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, 105:40 | Cite as

Altai pika (Ochotona alpina) alarm calls: individual acoustic variation and the phenomenon of call-synchronous ear folding behavior

  • Ilya A. VolodinEmail author
  • Vera A. Matrosova
  • Roland Frey
  • Julia D. Kozhevnikova
  • Inna L. Isaeva
  • Elena V. Volodina
Original Paper


Non-hibernating pikas collect winter food reserves and store them in hay piles. Individualization of alarm calls might allow discrimination between colony members and conspecifics trying to steal food items from a colony pile. We investigated vocal posture, vocal tract length, and individual acoustic variation of alarm calls, emitted by wild-living Altai pikas Ochotona alpina toward a researcher. Recording started when a pika started calling and lasted as long as possible. The alarm call series of 442 individual callers from different colonies consisted of discrete short (0.073–0.157 s), high-frequency (7.31–15.46 kHz), and frequency-modulated calls separated by irregular intervals. Analysis of 442 discrete calls, the second of each series, revealed that 44.34% calls lacked nonlinear phenomena, in 7.02% nonlinear phenomena covered less than half of call duration, and in 48.64% nonlinear phenomena covered more than half of call duration. Peak frequencies varied among individuals but always fitted one of three maxima corresponding to the vocal tract resonance frequencies (formants) calculated for an estimated 45-mm oral vocal tract. Discriminant analysis using variables of 8 calls per series of 36 different callers, each from a different colony, correctly assigned over 90% of the calls to individuals. Consequently, Altai pika alarm calls are individualistic and nonlinear phenomena might further increase this acoustic individualization. Additionally, video analysis revealed a call-synchronous, very fast (0.13–0.23 s) folding, depression, and subsequent re-expansion of the pinna confirming an earlier report of this behavior that apparently contributes to protecting the hearing apparatus from damage by the self-generated high-intensity alarm calls.


Vigilance behavior Pika short call Individual differences Source and filter acoustic variables Disturbance vocalization Hearing protection 



We thank the staff of the Natural State Reserve “Khakassian” for the help and support and especially to Y. Semenov, for his assistance in the field. We thank the staff of the Zoological Museum of Moscow University S. Kruskop, V. Lebedev, and D. Galas, for providing museum skull specimens and assistance in handling. We thank the director of Tierpark Berlin and Berlin Zoo, A. Knieriem, for providing the specimen of O. daurica and G. Fritsch and J.B. Kühne of the CT facility at the Leibniz Institute for Zoo and Wildlife Research (IZW), Berlin, Germany, for scanning the O. daurica specimen and providing us the dataset. We thank the four anonymous reviewers for their valuable comments.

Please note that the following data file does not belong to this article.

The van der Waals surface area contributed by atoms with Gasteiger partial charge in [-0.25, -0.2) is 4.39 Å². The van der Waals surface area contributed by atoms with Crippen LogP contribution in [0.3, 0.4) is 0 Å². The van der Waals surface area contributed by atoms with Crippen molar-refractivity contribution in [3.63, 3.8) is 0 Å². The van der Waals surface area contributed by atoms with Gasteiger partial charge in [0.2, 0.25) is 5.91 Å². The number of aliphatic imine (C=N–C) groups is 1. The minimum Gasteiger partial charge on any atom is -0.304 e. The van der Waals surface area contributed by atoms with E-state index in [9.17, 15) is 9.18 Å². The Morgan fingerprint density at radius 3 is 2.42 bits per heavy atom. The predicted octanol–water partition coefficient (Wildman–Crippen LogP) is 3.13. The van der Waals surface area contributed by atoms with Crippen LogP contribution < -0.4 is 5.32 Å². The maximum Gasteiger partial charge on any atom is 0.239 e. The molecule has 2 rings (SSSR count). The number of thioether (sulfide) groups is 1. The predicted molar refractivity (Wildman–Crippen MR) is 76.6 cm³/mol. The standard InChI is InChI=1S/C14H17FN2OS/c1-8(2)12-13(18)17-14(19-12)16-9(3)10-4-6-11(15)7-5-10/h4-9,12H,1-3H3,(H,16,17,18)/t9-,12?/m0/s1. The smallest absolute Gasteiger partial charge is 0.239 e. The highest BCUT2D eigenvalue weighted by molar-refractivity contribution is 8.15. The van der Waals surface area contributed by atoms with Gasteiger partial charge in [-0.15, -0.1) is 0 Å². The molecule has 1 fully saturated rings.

The study was supported by the Russian Science Foundation, grant 14-14-00237.

Compliance with ethical standards

Conflict of interest

The authors declare that they have no conflict of interest.

Ethical approval

This study has been conducted in collaboration with the staff of the Natural State Reserve “Khakassian,” in accordance with its research projects, with its ethical and animal welfare standards and with the Guidelines for the treatment of animals in behavioral research and teaching (Anim Behav, 2006, 71:245–253). Animal disturbance was kept at a minimum, and no animal was injured as a result of our work. The conservation status of the Altai pika is “Least Concern,” so there is no need for special conservation measures across its distribution area. The data collection protocol no. 2011-36 was approved by the Committee of Bioethics of Lomonosov Moscow State University.

Informed consent

Informed consent was not required.

Supplementary material


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© Springer-Verlag GmbH Germany, part of Springer Nature 2018

Authors and Affiliations

  1. 1.Department of Vertebrate Zoology, Faculty of BiologyLomonosov Moscow State UniversityMoscowRussia
  2. 2.Scientific Research DepartmentMoscow ZooMoscowRussia
  3. 3.Department of Structural and Functional Genomics, Engelhardt Institute of Molecular BiologyRussian Academy of SciencesMoscowRussia
  4. 4.Department of Reproduction ManagementLeibniz Institute for Zoo and Wildlife Research (IZW)BerlinGermany
  5. 5.Scientific Research DepartmentKhakasskiy State Nature ReserveAbakanRussia

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